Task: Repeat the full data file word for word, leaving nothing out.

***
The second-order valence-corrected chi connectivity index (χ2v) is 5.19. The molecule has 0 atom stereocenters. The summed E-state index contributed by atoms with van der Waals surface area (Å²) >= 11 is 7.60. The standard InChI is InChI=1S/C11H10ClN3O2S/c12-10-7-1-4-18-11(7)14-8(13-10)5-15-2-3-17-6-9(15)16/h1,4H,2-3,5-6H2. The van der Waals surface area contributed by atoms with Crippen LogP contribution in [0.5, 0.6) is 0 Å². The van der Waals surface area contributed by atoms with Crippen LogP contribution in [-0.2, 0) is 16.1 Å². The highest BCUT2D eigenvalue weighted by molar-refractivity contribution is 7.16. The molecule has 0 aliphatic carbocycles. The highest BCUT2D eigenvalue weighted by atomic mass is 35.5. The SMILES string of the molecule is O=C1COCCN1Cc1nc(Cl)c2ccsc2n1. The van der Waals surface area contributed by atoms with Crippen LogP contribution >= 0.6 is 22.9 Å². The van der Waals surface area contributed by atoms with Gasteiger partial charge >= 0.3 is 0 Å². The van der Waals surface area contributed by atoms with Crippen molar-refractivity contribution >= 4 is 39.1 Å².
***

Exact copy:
The second-order valence-corrected chi connectivity index (χ2v) is 5.19. The molecule has 0 atom stereocenters. The summed E-state index contributed by atoms with van der Waals surface area (Å²) >= 11 is 7.60. The standard InChI is InChI=1S/C11H10ClN3O2S/c12-10-7-1-4-18-11(7)14-8(13-10)5-15-2-3-17-6-9(15)16/h1,4H,2-3,5-6H2. The van der Waals surface area contributed by atoms with Crippen LogP contribution in [0.5, 0.6) is 0 Å². The van der Waals surface area contributed by atoms with Crippen LogP contribution in [-0.2, 0) is 16.1 Å². The highest BCUT2D eigenvalue weighted by molar-refractivity contribution is 7.16. The molecule has 0 aliphatic carbocycles. The highest BCUT2D eigenvalue weighted by atomic mass is 35.5. The SMILES string of the molecule is O=C1COCCN1Cc1nc(Cl)c2ccsc2n1. The van der Waals surface area contributed by atoms with Crippen LogP contribution >= 0.6 is 22.9 Å². The van der Waals surface area contributed by atoms with Gasteiger partial charge >= 0.3 is 0 Å². The van der Waals surface area contributed by atoms with Crippen molar-refractivity contribution >= 4 is 39.1 Å².